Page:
How to Beat a Breath Alcohol Test in Minnesota
Many people see our breath test victories and ask us, “How do you beat a breath test?”
Unfortunately, there’s no simple answer. Each case is different, and nothing is better than decades of training, education, and experience. So we’ll start with some tips for drivers who have been drinking and are stopped by police.
I always tell my clients not to answer any questions in a DWI investigation unless their lawyer is present. Be polite, but don’t provide evidence against yourself. Don’t lie, but you are not required to answer. We suggest you answer with, “My attorney told me not to discuss my day.”
Most officers make up their minds to arrest a person long before actually slapping on the cuffs. If they ask you to step from your vehicle “just to make sure you’re safe to drive,” they intend to arrest you eventually. At this point, they’re just looking for more evidence to pile on. Politely tell them, “My attorney told me not to do any exercises.” They will try to talk you into doing them. Be firm. Don’t do field sobriety tests!
If the officer arrests you and reads you a document telling you that you are required to take a breath test, you are required to take the breath test. Refusal is a crime, and they will take your license if you refuse. But before you tell the officer you will take the test, they will offer you a chance to speak with a lawyer. Do it! Call us or another lawyer. Not only may the passage of time cause the alcohol concentration to drop, but the officer may make some mistakes we can use in your defense.
We’ve taught lawyers who get the “midnight call” to advise those arrested for suspicion of drunk driving of the following:
- Demand an independent alcohol test (“I want an independent test”);
- Insist you will not answer any questions without your lawyer present (“I will not answer any questions without my lawyer present”); and,
- To take the breath test (“I will take the breath test”).
I mentioned earlier that you should not give the government any evidence to use against you. We have the same view when it comes to giving a breath test: Don’t give out more information than you need to. The state will only use the additional evidence against you.
So once the breath test starts and the officer is demanding that you “keep blowing, keep blowing, keep blowing…” into the breath alcohol machine, it’s because he or she wants to get the highest number to justify the arrest. It’s part of their job.
But it’s my job to tell you how the machine works and why you shouldn’t just “blow until you run out of breath.”
THE LONGER YOU BLOW, THE HIGHER YOU GO
You see, the longer you blow into the machine, the higher the breath alcohol goes. The longer you blow, the more evidence you are giving the state to incriminate yourself with.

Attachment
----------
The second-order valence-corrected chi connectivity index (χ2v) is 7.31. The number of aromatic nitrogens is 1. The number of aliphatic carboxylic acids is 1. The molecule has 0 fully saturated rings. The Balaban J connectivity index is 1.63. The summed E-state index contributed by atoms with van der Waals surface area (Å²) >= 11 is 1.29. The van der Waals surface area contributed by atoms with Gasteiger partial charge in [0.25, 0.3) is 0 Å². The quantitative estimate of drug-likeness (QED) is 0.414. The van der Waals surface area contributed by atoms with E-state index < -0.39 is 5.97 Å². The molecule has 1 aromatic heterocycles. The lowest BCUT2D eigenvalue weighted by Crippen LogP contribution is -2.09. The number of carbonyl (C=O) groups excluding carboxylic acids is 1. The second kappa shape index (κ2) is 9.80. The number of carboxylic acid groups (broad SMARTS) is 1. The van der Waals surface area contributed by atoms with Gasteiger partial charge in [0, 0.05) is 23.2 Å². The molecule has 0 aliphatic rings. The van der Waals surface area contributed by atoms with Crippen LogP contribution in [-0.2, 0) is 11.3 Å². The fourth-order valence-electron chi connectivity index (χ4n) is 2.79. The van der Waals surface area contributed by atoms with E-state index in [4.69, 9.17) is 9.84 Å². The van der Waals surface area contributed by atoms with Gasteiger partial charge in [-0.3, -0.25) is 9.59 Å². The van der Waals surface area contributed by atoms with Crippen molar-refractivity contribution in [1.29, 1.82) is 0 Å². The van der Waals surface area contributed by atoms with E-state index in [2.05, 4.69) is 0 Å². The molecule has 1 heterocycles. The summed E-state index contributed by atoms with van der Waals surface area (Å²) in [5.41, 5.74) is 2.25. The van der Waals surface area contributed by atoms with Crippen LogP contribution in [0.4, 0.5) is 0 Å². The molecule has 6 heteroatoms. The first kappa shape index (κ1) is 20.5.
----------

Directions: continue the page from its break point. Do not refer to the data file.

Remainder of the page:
But the 5th Amendment to the Constitution says that no person should be compelled to give witness against themselves.
I’m NOT telling you to refuse to blow into the machine. That’s a crime.
But here’s what I AM SAYING: don’t give them more breath than you need to. Here’s why:
The minimum volume for the DMT breath test machine in Minnesota is 1.5 liters. You also need to meet a “level” slope requirement (it’s not level at all, but “kinda starting to be”). But in my experience in looking at thousands of breath tests, most people meet the slope requirement by the time they get to 1.5 liters.
So give them 1.5 liters of breath, but not more.
At the bottom right of the DMT screen, there is a bar graph. Once you’ve filled the bar graph halfway, you’ve met the minimum volume requirement, and the machine will likely accept your sample (as long as you’ve also met the minimum slope).
You’ve got 3 minutes per breath to give a sufficient sample. Try giving just the minimum volume. If the machine doesn’t accept your sample, go a little further than the 1.5-liter minimum until the machine accepts your sample. If the machine says you have not provided enough air, keep trying – blowing longer than the previous attempt.
NOTE: IF YOU FAIL TO PROVIDE A SUFFICIENT AMOUNT OF AIR IN 3 MINUTES, THAT IS CONSIDERED A TEST REFUSAL. THIS CAN BE MORE SERIOUS THAN JUST TAKING AND FAILING THE TEST. So don’t mess around too much.
If this seems too complicated, here’s what you need to know:
- Don’t answer any questions (“My lawyer told me not to discuss my day”);
- Don’t do any field sobriety tests;
- Speak to a lawyer before taking a breath test; and
- Don’t blow more breath than necessary into the breath machine.
On your first blow, try stopping as the green bar graph in the bottom right fills to the halfway point.
If the machine doesn’t accept your sample, blow a little bit farther on the green bar graph until the machine accepts your breath. This will make sure you don’t give the state more evidence than they absolutely need. Make sure you provide a sufficient amount of air within the three-minute period, or you may be in worse trouble!
CALL RAMSAY LAW
If you’ve been accused of a DWI, you need a firm that understands the science and the law. At Ramsay Law, we have the only board-certified DWI defense in the state (recognized by the American Bar Association, not the MSBA).
We look at all the breath machine data to ensure you get the best defense possible.
Call 651-604-0000 to talk with us today.